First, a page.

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  1. #1
    Heather Sell

    "Show, don't tell"

    In my prolouge, I tended to "show and not tell". I am trying to rewrite it, but still keep the basic gist of it. I wrote the prolouge in the first place, because I added a lot to the second chapter...something that is needed in order for the story to continue.

    I show a meeting between Aristotle and two other characters, who sign a document in their own blood, confirming that they will look after Rhiannon...I can't tell exactly WHY they do this, becaause I would give away too much. Basically, Aristotle has a really HUGE secret that he has to keep from Rhiannon...and he can't tell her until she's 21.

    I also feel that, the first few paragraphs of a book are usually "tell" because the writer is telling the reader what the character looks like, and it also reveals some of his/her present situation. Then the action starts...

    If this is wrong, it's probably because I've been reading some rather dry literature lately. War and Peace, to be exact.

    Any advice or techniques to "show and not tell"?

  2. #2
    Nathan Joyce

    Re: "Show, don't tell"

    I hate fantasy writers.

    You're the reason nobody of any substance gets published these days (a slight generalisation, granted). Your poorly written and borderline plagarised manuscripts clog up the publishing process like so many cubic litres of @!#$.

    Prolouge is not a word. Prologue is.

  3. #3
    John Oberon

    Re: "Show, don't tell"


    Don't know what Nathan's got up his butt, but I expect you can forgive him. Maybe he was trying to be funny...

    You best "show" through action and every sense except sight. You limit sight to action - what the narrator or whoever sees happening:

    When Nathan answered the knock at the door, his eyebrows rose and his jaw fell.

    "C-c-can I h-help you?" he asked.

    The stranger shuffled his leather clad feet a bit and asked, "Could I trouble you for some food?"

    "I...well, yes...certainly...yes, come in...c-come in."

    Nathan stepped back, and the stranger stooped low, turned his body sideways, and squeezed through the door. He planted his a foot in the foyer and the floor squealed as if in pain. He managed to enter and promptly whacked his head on the ceiling.


    Nathan apologized. "Sorry...stippling...my wife likes how it looks."

    "That's okay. Perhaps it would ease matters if I kneeled." With that, the stranger kneeled on the carpeted floor beside the foyer, which groaned like a submarine under high pressure.

    "W-what would you l-like to eat?"

    "Um...well, you...let's see...you wouldn't happen to have something like an Englishman, would you?"

    Through describing action you describe characters. I did not say "giant", "big", "huge", "enormous", but you know it just the same.

  4. #4
    Jeanne Gassman

    Re: "Show, don't tell"


    This very subject was discussed at length just a couple of weeks ago in this forum. Take a look at this thread for some helpful suggestions and answers:



  5. #5
    William Spencer

    Re: "Show, don't tell"


    Think in terms of writing not a story, but a movie. The reader is reading your words, and creating in his/her head the set of pictures you have in your head, what you're trying to get across.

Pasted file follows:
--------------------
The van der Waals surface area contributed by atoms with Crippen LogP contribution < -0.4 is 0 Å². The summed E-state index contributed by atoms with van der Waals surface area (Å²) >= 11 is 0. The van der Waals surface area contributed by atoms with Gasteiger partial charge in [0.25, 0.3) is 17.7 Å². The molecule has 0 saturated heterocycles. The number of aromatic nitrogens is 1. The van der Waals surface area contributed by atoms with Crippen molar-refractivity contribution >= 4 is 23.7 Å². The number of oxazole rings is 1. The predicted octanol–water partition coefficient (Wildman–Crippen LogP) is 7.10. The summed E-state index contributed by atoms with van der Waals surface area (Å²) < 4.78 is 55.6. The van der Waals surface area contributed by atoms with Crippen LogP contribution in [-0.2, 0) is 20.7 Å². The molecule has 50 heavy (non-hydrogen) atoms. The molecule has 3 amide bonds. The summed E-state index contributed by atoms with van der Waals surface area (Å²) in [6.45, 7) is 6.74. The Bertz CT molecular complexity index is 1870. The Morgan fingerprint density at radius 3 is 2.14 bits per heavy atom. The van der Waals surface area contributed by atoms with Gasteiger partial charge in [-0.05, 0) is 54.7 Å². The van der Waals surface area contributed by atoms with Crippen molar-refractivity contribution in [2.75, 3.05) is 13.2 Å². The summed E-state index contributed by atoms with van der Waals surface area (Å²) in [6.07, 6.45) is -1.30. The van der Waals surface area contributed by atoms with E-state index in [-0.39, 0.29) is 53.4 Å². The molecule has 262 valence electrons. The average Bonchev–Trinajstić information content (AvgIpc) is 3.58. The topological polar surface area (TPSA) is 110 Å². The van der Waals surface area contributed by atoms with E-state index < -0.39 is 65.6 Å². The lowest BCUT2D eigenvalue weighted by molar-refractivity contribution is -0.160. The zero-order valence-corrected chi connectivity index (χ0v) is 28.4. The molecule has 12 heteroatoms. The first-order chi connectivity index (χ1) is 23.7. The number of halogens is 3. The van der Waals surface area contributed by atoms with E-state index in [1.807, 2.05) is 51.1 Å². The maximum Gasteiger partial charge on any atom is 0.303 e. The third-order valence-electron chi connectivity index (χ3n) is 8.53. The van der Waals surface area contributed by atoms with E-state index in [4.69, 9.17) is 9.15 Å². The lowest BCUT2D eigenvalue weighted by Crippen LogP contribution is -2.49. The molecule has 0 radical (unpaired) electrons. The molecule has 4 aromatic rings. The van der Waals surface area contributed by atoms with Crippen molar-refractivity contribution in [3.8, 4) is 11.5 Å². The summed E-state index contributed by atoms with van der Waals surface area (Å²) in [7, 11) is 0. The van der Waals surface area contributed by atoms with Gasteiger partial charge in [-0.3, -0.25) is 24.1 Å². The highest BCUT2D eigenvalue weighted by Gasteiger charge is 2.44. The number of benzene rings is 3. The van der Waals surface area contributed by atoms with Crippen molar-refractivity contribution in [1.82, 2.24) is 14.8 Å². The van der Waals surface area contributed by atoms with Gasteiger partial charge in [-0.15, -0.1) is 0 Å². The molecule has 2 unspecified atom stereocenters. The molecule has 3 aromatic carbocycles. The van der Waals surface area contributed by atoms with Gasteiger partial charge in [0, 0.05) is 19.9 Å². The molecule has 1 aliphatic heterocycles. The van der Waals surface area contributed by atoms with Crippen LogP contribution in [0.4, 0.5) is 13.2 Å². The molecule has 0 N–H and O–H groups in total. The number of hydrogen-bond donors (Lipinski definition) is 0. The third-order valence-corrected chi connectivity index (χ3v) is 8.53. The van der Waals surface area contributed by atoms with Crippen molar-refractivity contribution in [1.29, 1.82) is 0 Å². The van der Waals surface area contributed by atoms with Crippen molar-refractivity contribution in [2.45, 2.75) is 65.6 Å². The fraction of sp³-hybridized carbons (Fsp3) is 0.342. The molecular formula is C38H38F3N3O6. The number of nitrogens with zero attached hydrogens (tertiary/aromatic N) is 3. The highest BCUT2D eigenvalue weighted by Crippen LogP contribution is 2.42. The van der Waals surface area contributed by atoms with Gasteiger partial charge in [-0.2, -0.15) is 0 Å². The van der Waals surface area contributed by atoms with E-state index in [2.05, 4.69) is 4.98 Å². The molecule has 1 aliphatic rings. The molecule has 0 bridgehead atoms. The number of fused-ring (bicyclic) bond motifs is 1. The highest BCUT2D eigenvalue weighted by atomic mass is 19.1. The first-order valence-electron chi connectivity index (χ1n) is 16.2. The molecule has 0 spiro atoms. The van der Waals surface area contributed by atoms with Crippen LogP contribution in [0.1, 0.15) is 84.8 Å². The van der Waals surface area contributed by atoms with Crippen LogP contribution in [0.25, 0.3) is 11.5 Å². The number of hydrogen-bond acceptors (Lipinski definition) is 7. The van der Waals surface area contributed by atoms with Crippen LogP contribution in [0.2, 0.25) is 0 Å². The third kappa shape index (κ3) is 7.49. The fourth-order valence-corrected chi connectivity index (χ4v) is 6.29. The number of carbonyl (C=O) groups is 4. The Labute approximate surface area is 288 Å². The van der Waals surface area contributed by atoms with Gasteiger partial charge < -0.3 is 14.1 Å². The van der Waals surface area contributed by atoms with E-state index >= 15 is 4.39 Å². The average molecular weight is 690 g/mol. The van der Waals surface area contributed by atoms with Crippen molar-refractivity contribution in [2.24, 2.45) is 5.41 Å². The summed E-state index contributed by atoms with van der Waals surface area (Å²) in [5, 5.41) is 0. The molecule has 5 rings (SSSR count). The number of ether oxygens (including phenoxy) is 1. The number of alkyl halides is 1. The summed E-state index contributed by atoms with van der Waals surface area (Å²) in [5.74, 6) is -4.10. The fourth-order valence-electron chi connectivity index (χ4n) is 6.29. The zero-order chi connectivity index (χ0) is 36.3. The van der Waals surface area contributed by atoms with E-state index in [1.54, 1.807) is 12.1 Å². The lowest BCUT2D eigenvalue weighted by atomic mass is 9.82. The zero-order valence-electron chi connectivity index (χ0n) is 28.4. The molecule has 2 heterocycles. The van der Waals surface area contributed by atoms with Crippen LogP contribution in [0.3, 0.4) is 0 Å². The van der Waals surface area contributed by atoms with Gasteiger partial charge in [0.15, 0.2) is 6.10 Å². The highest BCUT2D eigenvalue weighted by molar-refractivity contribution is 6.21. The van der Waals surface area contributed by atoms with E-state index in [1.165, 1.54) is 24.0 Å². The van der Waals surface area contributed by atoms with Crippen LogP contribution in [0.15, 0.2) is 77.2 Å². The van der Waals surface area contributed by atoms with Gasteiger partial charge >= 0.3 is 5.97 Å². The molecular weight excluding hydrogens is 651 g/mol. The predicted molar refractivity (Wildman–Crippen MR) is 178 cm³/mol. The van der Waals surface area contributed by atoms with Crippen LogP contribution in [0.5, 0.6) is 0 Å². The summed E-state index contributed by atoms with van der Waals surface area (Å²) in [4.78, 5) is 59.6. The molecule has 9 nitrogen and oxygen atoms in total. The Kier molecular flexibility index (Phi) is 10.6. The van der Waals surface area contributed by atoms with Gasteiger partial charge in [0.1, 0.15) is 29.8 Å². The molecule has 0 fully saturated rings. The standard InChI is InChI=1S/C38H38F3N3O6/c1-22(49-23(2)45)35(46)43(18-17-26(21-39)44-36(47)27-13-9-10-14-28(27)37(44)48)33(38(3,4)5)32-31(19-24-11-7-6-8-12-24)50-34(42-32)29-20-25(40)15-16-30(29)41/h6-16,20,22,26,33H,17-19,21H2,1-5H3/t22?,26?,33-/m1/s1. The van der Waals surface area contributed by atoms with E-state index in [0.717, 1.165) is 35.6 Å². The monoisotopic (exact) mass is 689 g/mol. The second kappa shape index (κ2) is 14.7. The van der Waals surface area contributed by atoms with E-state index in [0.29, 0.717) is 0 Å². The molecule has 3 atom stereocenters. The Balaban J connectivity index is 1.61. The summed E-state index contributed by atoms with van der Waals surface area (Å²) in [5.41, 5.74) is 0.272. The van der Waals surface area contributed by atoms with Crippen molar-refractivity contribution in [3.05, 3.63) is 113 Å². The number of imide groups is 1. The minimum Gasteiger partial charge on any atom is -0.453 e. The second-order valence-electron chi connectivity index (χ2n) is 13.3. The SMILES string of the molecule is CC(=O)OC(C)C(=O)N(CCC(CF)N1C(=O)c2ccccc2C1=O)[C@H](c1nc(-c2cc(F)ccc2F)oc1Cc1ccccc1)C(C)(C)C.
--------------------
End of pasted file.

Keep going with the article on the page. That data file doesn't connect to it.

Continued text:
Now, instead of explaining what you're seeing in your head, just describe what you're seeing. (Of course, it's harder, but if writing well were easy, anyone could do it).

    The explanatory stuff is usually called "exposition." You have to get it in, but in a subtle way that's acceptable to the reader. Read a couple Hemmingway short stories, and you'll see just little exposition your probably need, really, to get the idea across.

    Hope this helps.

  6. #6
    Nathan Joyce

    Re: "Show, don't tell"

    We're going to have to make this even clearer for Heather as she embarks upon her journey into literary mediocrity- using our advice as paddles.

    Do what you want, it's not going to matter much in the end anyway. That being said, wouldn't you rather read: "Mr. Oberon shivered and withdrew as the flames of guilt fanned around his thighs. Henry lay prostrate, thoroughly splayed" over: "Mr. Oberon was 13 when he came out to his family. He felt an affinity for women but none of the women he knew gave him the longing he felt when he was with Henry."

  7. #7
    Joe Zeff

    Re: "Show, don't tell"


    I sat watching the rain fall and getting depressed.


    I sat on the veranda, watching the slow, gentle rain drip into my whiskey glass, dampening my spirits. The splashes the drops made in the glass reminded me, somehow, of tears falling, and the sound of them hitting the metal table reminded me of a funeral dirge. The more I listened, the sadder I got, but somehow, I just couldn't bring myself to go inside even though I knew that once I dried off I'd feel more cheerful.

  8. #8
    Greg Kosson

    Re: "Show, don't tell"

    Honestly Nathan I hate fantasy too, but in your sample above I liked the second version better. It sounds so clean and clear, while the "flames of guilt" style sounds to me like someone trying too hard.

  9. #9
    Laura Peplow

    Re: "Show, don't tell"

    if i had someone like you in my english class, i could have understood that much earlier.

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